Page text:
I tried to do some Christmas shopping today, but I failed miserably.  The parking lots were full, the rain was incessant, and the stores were packed with people I didn’t really want to be with.  I wandered up and down the aisles of a Barnes & Noble and a Target and found exactly nothing I wanted to give to my loved ones.  I stopped at Five Guys to smother my shopping sorrows in a burger and went back home to hide from humanity.  So, here I sit at my little writing desk, clickety-clacking away at my keyboard, trying not to think about Christmas shopping, and feeling guilty for not having posted to my blog for more than two weeks.  I was getting stuck in my head, letting the fretting thoughts consume me, when it occurred to me that a little music might soothe this particular beast.  Johnny Mathis’ Christmas records will have to wait.  Instead, I called up AC/DC’s Fly on the Wall and let Malcolm’s Gretsch Jet-induced riffs shake my foundations.  Ah.  That’s better.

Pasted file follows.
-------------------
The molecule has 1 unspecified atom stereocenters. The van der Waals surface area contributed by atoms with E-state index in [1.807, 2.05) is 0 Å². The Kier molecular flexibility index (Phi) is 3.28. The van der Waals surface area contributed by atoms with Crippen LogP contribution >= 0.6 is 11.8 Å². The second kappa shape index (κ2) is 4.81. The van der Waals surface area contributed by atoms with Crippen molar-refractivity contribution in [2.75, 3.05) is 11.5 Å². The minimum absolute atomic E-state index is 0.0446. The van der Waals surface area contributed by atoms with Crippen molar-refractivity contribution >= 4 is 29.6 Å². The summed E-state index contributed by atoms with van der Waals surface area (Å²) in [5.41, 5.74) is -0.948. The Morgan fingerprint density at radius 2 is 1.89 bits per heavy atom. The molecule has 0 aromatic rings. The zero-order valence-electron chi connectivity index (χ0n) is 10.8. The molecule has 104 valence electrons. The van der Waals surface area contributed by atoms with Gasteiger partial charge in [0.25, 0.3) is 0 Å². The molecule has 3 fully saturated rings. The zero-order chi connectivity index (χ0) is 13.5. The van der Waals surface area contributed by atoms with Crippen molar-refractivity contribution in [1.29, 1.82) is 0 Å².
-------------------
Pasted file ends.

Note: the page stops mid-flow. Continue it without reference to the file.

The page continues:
I wish you all better luck in your Christmas shopping efforts.  Remember, if you’re nice, Santa might put a copy of Back in Black or Highway to Hell in your stocking.

Preflight Checklist

fullsizeoutput_1

I’ve never been a Boy Scout, but I do appreciate their motto: Be prepared.  That’s why, when I’m going to a metal show, I always make sure I have my ticket with me.  Throughout the evening, I double and triple check that it’s safely tucked away in my pocket.  These days, it’s not uncommon for concertgoers to use an electronic ticket, which the venue can view and scan from your phone when you arrive, but I don’t trust in the availability of a good cellular connection to guarantee my entry, so I prefer to print out my ticket.  I’ve been carrying paper tickets to shows for thirty years, and they’ve never let me down.  “Bring Your Ticket” has always been on my pre-show checklist, but based on my experience going to a show with my brother-in-metal, Sean, last Tuesday night, I’m adding a few things to my metal show preparedness checklist.